Second Track-Rebuilding for the Public Interest

Millennials and generation Z implant new societal norms that are more collective, global, accepting of diversity and long term oriented. Major societal issues such as climate change, income inequality health insurance are addressed from a national perspective with implementation accomplished through federal, state and local government collaboration. Divisive political tribalism is significantly reversed. Majority of citizens express confidence in government at all levels, and, public polls show support for elected leaders and public programs.  Increased civic confidence improves public willingness to bear the financial cost for funding comprehensive solutions to national, state, and local problems. As seen in the first scenario and as occurred in the 1930s, courts are impediment for national policy initiatives. Controlling judicial philosophy of constitutional originalism daunt centralized, large issue legislative policy.     The movement of people from rural to urban centers continues with collaboration and public engagement serving as guiding values for local government administration. Local and state government invest in infrastructure development with an emphasis on rural re-development and sustainability. Professional politically neutral administration with competitive financial remuneration to those who work in the public sector is a supported public value.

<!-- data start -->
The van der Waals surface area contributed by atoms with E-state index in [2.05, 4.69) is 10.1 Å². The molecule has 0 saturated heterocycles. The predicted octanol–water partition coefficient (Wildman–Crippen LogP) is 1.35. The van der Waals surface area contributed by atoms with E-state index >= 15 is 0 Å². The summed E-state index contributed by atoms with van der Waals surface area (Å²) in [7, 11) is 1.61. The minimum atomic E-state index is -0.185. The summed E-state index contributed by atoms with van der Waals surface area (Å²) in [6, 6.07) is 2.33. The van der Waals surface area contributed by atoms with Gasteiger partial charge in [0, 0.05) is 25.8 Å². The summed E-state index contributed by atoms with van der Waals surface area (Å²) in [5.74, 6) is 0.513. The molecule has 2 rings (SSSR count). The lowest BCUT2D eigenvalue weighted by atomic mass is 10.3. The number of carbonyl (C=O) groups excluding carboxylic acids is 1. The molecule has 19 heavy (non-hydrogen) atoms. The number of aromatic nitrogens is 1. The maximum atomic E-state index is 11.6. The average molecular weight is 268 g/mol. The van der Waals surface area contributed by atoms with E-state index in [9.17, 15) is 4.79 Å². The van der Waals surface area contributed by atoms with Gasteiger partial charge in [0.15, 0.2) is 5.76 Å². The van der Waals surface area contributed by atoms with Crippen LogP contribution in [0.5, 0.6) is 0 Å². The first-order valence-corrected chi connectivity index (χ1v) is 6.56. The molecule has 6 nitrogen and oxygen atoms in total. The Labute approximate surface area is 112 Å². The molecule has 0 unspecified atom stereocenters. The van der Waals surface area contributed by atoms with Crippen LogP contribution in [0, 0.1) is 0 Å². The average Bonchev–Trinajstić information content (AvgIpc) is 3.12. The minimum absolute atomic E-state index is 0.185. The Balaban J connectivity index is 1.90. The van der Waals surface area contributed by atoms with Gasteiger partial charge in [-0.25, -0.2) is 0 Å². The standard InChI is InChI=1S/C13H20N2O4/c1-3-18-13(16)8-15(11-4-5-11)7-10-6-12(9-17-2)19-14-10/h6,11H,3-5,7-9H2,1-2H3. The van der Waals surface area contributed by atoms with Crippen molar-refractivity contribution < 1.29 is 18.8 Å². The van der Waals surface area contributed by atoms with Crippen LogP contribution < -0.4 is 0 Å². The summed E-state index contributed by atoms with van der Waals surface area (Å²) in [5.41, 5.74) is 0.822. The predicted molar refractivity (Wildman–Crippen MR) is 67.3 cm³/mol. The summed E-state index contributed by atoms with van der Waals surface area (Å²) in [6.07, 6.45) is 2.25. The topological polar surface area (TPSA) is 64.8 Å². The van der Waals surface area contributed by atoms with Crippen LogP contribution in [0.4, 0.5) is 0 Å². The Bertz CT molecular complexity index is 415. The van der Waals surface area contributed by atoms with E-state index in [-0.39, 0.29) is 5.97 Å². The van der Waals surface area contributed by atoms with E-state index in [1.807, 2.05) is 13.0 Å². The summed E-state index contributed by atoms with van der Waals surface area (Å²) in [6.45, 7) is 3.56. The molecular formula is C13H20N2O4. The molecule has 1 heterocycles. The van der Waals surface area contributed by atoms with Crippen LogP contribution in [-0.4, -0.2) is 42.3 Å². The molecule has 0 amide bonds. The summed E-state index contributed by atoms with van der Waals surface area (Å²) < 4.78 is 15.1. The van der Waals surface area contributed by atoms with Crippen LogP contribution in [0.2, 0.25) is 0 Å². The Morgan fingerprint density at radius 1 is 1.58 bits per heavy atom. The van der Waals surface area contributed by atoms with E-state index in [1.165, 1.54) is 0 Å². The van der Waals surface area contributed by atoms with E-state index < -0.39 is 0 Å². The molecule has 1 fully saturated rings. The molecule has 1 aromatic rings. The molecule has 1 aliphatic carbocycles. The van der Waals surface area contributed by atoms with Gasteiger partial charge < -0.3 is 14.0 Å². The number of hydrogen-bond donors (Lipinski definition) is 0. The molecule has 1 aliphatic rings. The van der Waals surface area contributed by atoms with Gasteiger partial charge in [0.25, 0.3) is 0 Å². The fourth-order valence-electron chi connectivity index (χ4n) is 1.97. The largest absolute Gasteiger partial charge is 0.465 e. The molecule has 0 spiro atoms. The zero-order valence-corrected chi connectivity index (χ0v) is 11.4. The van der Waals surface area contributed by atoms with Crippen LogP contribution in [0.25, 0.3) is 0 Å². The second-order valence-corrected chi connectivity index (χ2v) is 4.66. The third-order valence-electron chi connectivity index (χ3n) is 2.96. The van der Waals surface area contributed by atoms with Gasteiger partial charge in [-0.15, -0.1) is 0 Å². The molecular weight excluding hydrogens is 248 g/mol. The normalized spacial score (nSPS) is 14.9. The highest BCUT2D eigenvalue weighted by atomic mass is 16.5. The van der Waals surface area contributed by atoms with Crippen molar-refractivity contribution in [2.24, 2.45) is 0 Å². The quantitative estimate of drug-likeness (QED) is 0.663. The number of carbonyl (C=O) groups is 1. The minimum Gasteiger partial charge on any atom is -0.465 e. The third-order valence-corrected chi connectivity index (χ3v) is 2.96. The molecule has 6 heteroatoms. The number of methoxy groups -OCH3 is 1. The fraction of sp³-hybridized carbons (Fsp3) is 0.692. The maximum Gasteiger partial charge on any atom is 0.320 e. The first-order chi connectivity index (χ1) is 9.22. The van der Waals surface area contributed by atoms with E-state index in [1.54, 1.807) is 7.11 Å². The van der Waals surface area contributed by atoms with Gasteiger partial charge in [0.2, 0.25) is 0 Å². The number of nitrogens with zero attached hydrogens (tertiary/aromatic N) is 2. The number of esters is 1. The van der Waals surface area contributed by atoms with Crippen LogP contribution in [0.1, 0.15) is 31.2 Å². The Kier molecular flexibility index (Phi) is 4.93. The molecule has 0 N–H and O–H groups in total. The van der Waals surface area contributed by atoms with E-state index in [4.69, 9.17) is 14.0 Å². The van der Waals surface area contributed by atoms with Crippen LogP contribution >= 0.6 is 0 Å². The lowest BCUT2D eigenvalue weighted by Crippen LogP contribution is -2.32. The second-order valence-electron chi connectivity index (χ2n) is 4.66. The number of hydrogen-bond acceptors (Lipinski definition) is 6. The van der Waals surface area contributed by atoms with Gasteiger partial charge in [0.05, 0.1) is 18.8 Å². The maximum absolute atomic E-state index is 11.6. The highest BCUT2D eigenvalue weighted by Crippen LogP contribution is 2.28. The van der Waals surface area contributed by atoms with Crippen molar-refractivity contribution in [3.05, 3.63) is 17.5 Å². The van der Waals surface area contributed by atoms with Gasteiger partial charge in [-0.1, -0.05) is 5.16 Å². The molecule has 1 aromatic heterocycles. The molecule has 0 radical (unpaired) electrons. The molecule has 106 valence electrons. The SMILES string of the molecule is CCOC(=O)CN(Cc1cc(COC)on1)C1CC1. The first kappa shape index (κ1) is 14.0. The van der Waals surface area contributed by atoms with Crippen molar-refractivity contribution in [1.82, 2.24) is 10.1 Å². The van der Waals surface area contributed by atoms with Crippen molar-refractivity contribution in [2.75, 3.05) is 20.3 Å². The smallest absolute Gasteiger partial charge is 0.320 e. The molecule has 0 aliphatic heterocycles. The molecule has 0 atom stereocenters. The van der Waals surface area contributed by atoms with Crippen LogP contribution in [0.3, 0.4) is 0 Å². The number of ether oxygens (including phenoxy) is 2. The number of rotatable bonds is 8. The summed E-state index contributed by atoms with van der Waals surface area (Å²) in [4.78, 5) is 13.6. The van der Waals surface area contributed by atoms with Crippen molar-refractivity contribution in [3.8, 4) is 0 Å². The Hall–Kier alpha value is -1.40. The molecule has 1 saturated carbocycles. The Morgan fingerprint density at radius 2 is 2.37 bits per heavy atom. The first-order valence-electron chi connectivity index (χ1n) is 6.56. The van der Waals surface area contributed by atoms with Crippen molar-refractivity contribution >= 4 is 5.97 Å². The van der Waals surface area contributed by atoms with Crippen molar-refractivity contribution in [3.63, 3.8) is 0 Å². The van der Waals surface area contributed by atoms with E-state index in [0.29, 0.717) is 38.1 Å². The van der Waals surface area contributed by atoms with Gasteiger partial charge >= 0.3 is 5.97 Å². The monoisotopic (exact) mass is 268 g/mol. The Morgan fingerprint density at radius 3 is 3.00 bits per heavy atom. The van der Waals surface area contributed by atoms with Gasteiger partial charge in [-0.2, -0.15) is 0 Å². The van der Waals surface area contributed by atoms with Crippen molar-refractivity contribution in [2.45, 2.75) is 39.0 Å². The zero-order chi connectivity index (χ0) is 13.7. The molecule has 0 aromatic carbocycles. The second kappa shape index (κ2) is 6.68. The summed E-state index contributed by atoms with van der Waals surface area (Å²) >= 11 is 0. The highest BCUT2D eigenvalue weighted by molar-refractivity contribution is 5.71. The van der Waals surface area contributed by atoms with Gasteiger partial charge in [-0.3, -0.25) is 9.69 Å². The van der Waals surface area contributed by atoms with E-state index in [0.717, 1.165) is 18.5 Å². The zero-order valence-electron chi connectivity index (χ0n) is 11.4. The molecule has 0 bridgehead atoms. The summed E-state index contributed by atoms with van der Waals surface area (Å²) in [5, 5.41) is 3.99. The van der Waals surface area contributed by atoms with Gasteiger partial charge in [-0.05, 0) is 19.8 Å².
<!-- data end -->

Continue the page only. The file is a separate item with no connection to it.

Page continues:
Conclusion  

This column has depicted two futures for public administration; one dismantling, one rebuilding.  The path we are on closely aligns with the dismantling scenario. But dismantling is not ordained.  Public administration can pursue a future of rebuilding. However, this will require the public to regain confidence in their government, as well as acquiring an understanding about the role public administration plays in improving their quality of life. A future of rebuilding will require reversing the confidence deficit that exists. To rebuild, public administrators, both practitioners and academics, must engage in on-going programs to educate the public about governance in the US, and, the central role public administration plays in enhancing the quality of life for all citizens. If rebuilding is to be the future for public administration, then public administrators, as a primary mission, must engage in public education.


Author: Michael Abels Career city manager and retired Lecturer in Public Administration, University of Central Florida. Currently adjunct instructor at Stetson University.  Recently published a text-workbook through Routledge Taylor & Francis Group titled Policy Making in the Public Interest: A Text and Workbook for Local Government.  Author contact email is [email protected]. Twitter @ abelsmike

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The American Society for Public Administration is the largest and most prominent professional association for public administration. It is dedicated to advancing the art, science, teaching and practice of public and non-profit administration.